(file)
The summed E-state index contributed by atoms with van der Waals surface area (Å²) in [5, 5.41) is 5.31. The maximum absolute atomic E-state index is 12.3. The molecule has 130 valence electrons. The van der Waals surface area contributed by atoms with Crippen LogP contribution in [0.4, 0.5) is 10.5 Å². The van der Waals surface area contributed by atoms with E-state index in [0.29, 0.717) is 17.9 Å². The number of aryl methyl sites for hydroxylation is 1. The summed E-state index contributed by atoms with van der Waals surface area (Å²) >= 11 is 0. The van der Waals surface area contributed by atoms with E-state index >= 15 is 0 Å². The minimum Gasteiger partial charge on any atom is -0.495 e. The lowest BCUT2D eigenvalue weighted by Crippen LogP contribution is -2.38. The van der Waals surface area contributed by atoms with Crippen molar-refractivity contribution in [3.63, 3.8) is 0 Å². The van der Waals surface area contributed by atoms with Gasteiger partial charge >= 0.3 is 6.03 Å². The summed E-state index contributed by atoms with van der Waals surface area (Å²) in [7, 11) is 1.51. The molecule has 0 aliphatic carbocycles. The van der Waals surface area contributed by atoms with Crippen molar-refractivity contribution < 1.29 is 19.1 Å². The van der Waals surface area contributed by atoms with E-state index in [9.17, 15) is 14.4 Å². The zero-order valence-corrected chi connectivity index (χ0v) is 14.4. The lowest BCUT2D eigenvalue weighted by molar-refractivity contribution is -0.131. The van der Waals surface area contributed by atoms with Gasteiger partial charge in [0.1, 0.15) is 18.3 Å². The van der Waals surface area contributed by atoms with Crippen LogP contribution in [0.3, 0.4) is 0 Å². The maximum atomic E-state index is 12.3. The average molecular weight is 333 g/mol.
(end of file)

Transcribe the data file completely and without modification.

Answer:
The summed E-state index contributed by atoms with van der Waals surface area (Å²) in [5, 5.41) is 5.31. The maximum absolute atomic E-state index is 12.3. The molecule has 130 valence electrons. The van der Waals surface area contributed by atoms with Crippen LogP contribution in [0.4, 0.5) is 10.5 Å². The van der Waals surface area contributed by atoms with E-state index in [0.29, 0.717) is 17.9 Å². The number of aryl methyl sites for hydroxylation is 1. The summed E-state index contributed by atoms with van der Waals surface area (Å²) >= 11 is 0. The van der Waals surface area contributed by atoms with E-state index >= 15 is 0 Å². The minimum Gasteiger partial charge on any atom is -0.495 e. The lowest BCUT2D eigenvalue weighted by Crippen LogP contribution is -2.38. The van der Waals surface area contributed by atoms with Crippen molar-refractivity contribution in [3.63, 3.8) is 0 Å². The van der Waals surface area contributed by atoms with Gasteiger partial charge >= 0.3 is 6.03 Å². The summed E-state index contributed by atoms with van der Waals surface area (Å²) in [7, 11) is 1.51. The molecule has 0 aliphatic carbocycles. The van der Waals surface area contributed by atoms with Crippen molar-refractivity contribution < 1.29 is 19.1 Å². The van der Waals surface area contributed by atoms with E-state index in [9.17, 15) is 14.4 Å². The zero-order valence-corrected chi connectivity index (χ0v) is 14.4. The lowest BCUT2D eigenvalue weighted by molar-refractivity contribution is -0.131. The van der Waals surface area contributed by atoms with Gasteiger partial charge in [0.1, 0.15) is 18.3 Å². The van der Waals surface area contributed by atoms with Crippen LogP contribution in [0.3, 0.4) is 0 Å². The maximum atomic E-state index is 12.3. The average molecular weight is 333 g/mol.